Thailand’s king has endorsed a new 36-member cabinet. It is the country’s first elected government since a 2006 military coup. The new Prime Minister Samak Sundaravej leads a six-party coalition government, dominated by the People’s Power Party, which supports the ousted ex-premier Thaksin Shinawatra, accused of corruption.
Thai PM Samak Sundaravej heads a six-party coalition
Even if he is in exile, Thaksin continues to dominate Thai politics. The new cabinet, endorsed by King Bhumibol Adulyadej, is full of his supporters. Led by Premier Samak Sundaravej, who openly admitted to be a proxy of the ousted Thaksin before the elections in December 2007, a coalition of six parties forms the new government.
But all the chief ministerial posts in the new cabinet have been appointed to politicians, who are either Thaksin’s close allies still or who once served his Thai Rak Thai party, which was banned by the military after the 2006 coup.
Thaksin’s personal lawyer, Noppodon Pattama, is the new foreign minister, while Surapong Suebwonglee, a former member of Thai Rak Thai, has got the finance ministry and Thaksin’s brother-in-law, Somchai Wongsawat, has become one of six deputy prime ministers.
Some critics say the new cabinet is a “puppet cabinet”. The premier himself has been quoted as saying his coalition government is “a bit ugly,” as he couldn’t get his own people into all the top posts.
Thitinan Pongsudhirak, a politics expert from Bangkok’s Chulalongkorn University, doesn’t see the cabinet lasting in its current form: “The Thai people are divided,” he says. “Many people of course chose the People Power Party but people in Bangkok are generally dissatisfied with this cabinet.”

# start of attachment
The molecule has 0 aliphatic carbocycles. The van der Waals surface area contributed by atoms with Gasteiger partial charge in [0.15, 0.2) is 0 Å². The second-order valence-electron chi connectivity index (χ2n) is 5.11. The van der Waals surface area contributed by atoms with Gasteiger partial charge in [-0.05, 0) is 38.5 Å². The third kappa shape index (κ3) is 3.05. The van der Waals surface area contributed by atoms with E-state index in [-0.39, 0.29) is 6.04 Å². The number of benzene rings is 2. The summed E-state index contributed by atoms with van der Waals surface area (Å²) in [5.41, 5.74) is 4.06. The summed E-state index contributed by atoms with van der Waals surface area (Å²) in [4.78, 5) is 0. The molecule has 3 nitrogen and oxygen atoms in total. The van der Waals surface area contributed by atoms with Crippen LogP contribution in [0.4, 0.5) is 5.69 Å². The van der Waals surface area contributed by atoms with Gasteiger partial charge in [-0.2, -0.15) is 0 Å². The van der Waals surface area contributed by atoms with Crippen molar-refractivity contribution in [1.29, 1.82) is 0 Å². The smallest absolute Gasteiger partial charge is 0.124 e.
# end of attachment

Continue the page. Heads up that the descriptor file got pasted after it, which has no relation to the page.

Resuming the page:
“Part of the problem is that more than a hundred leading politicians were banned when Thai Rak Thai was dissolved in 2007. So this put aside a whole generation of politicians. So Thaksin has to rely on them for the time being but later on I suspect we will see a lot of see reshuffling in the cabinet.”
Civilian head of defence
During the swearing-in ceremony at the royal palace in Bangkok, Prime Minister Samak declared that he would also take charge of the defence ministry. He said he wanted to facilitate better communication with the army to avoid another coup in the future. He is only the third civilian ever to hold the job in Thailand.
However, his past won’t simplify matters, thought Thitinan: “Samak is bringing some skeletons with him. When he was governor of Bangkok there was some irregular procurement involving fire trucks, for instance. These charges are still pending. It could lead to a conviction that would mean he could get a jail sentence, which means he would have to leave office.”
But for the moment, Samak is in power and with the economy not faring particularly well partly as a result of the political crises of the past two years, the new government’s challenge is to get Thailand back on track.
The coalition government has already announced an ambitious plan to spend around 36 billion US dollars on various projects over the next three or four years to give a much-needed boost to the country’s economy.